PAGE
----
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Evaluating National Football League Draft Choices: The Passing Game

Author

Listed:
  • Bryan L. Boulier

    (Department of Economics The George Washington University)

  • Herman O. Stekler

    () (Department of Economics The George Washington University)

  • Jason Coburn

    (Department of Economics The George Washington University)

  • Timothy Rankins

    (Department of Economics The George Washington University)

Abstract

Recruiting competent personnel is crucial for the success of any organization, especially in competitive sports where the success of teams depends upon the quality of players selected. This paper examines whether football executives are able to forecast who will be the most successful quarterbacks and wide receivers. Our data base is constructed from the NFL drafts between 1974 and 2005. We use a variety of measures to determine the success of the players selected in those drafts. We conclude that, although their ability to rank the future performance of players is less than perfect, football executives are very successful in evaluating the talent of athletes. There was no evidence that teams that selected Awell@ also had competitive success.

Suggested Citation

  • Bryan L. Boulier & Herman O. Stekler & Jason Coburn & Timothy Rankins, 2009. "Evaluating National Football League Draft Choices: The Passing Game," Working Papers 2009-003, The George Washington University, Department of Economics, Research Program on Forecasting.
  • Handle: RePEc:gwc:wpaper:2009-003
    as

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    File URL: https://www2.gwu.edu/~forcpgm/2009-003.pdf
    File Function: First version, 2009
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    References listed on IDEAS

    as
    1. Scott E. Atkinson & Linda R. Stanley & John Tschirhart, 1988. "Revenue Sharing as an Incentive in an Agency Problem: An example from the National Football League," RAND Journal of Economics, The RAND Corporation, vol. 19(1), pages 27-43, Spring.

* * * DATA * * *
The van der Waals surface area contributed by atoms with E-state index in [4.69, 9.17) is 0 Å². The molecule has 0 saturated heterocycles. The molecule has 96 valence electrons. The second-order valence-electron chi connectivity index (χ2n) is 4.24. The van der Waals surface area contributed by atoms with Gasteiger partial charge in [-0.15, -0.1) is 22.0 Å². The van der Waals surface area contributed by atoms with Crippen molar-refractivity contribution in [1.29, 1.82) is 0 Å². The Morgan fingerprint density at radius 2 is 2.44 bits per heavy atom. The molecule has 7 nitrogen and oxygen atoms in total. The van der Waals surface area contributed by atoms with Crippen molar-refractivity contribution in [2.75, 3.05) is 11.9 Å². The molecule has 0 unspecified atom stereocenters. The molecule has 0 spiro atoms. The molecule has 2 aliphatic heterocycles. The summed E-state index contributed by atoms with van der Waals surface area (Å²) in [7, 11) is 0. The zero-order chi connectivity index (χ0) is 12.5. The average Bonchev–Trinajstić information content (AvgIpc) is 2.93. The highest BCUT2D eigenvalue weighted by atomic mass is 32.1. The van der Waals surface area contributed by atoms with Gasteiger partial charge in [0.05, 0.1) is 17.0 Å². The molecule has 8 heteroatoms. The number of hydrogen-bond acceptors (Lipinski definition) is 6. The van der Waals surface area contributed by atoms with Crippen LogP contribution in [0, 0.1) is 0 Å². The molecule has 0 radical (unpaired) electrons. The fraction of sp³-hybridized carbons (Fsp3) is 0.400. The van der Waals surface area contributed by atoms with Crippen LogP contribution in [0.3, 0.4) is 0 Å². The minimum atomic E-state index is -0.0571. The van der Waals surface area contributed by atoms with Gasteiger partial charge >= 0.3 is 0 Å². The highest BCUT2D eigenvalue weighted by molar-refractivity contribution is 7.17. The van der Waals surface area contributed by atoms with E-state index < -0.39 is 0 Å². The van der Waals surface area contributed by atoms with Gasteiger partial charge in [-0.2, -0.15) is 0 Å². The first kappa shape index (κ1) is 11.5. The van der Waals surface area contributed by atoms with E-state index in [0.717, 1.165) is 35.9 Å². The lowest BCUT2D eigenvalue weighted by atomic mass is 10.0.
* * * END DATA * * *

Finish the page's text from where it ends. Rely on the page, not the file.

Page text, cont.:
2. Cade Massey & Richard Thaler, 2005. "Overconfidence vs. Market Efficiency in the National Football League," NBER Working Papers 11270, National Bureau of Economic Research, Inc.
    3. Wallace Hendricks & Lawrence DeBrock & Roger Koenker, 2003. "Uncertainty, Hiring, and Subsequent Performance: The NFL Draft," Journal of Labor Economics, University of Chicago Press, vol. 21(4), pages 857-886, October.
    4. Stephen J. Spurr, 2000. "The Baseball Draft," Journal of Sports Economics, , vol. 1(1), pages 66-85, February.
    5. Michael Conlin, 2002. "Reputation in Bargaining: National Football League Contract Negotiations," Economic Inquiry, Western Economic Association International, vol. 40(2), pages 241-259, April.
    6. Gramm, Cynthia L & Schnell, John F, 1994. "Difficult Choices: Crossing the Picket Line during the 1987 National Football League Strike," Journal of Labor Economics, University of Chicago Press, vol. 12(1), pages 41-73, January.
    7. Mario Cleves & William W. Gould & Roberto G. Gutierrez & Yulia Marchenko, 2010. "An Introduction to Survival Analysis Using Stata," Stata Press books, StataCorp LP, edition 3, number saus3, April.
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    Cited by:

    1. Dennis Coates & Babatunde Oguntimein, 2010. "The Length and Success of NBA Careers: Does College Production Predict Professional Outcomes?," International Journal of Sport Finance, Fitness Information Technology, vol. 5(1), pages 4-26, February.
    2. Böheim, René & Lackner, Mario, 2012. "Returns to education in professional football," Economics Letters, Elsevier, vol. 114(3), pages 326-328.

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